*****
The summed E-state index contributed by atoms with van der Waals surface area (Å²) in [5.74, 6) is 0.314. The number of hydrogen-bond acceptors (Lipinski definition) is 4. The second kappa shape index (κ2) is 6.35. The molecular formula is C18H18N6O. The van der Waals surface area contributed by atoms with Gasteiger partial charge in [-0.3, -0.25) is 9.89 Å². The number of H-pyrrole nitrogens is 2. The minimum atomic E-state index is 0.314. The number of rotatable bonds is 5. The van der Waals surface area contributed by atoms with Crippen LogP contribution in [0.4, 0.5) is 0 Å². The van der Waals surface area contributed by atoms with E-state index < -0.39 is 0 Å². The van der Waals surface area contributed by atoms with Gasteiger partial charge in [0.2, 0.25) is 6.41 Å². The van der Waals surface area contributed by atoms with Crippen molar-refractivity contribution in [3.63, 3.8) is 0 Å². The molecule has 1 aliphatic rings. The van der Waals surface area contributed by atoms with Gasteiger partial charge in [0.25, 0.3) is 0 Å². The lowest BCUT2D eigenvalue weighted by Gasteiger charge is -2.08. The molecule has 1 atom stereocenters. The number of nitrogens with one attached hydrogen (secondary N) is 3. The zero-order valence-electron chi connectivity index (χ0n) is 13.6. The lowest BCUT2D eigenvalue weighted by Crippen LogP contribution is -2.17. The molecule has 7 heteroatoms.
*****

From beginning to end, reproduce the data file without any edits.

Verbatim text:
The summed E-state index contributed by atoms with van der Waals surface area (Å²) in [5.74, 6) is 0.314. The number of hydrogen-bond acceptors (Lipinski definition) is 4. The second kappa shape index (κ2) is 6.35. The molecular formula is C18H18N6O. The van der Waals surface area contributed by atoms with Gasteiger partial charge in [-0.3, -0.25) is 9.89 Å². The number of H-pyrrole nitrogens is 2. The minimum atomic E-state index is 0.314. The number of rotatable bonds is 5. The van der Waals surface area contributed by atoms with Crippen LogP contribution in [0.4, 0.5) is 0 Å². The van der Waals surface area contributed by atoms with E-state index < -0.39 is 0 Å². The van der Waals surface area contributed by atoms with Gasteiger partial charge in [0.2, 0.25) is 6.41 Å². The van der Waals surface area contributed by atoms with Crippen molar-refractivity contribution in [3.63, 3.8) is 0 Å². The molecule has 1 aliphatic rings. The van der Waals surface area contributed by atoms with Gasteiger partial charge in [0.25, 0.3) is 0 Å². The lowest BCUT2D eigenvalue weighted by Gasteiger charge is -2.08. The molecule has 1 atom stereocenters. The number of nitrogens with one attached hydrogen (secondary N) is 3. The zero-order valence-electron chi connectivity index (χ0n) is 13.6. The lowest BCUT2D eigenvalue weighted by Crippen LogP contribution is -2.17. The molecule has 7 heteroatoms.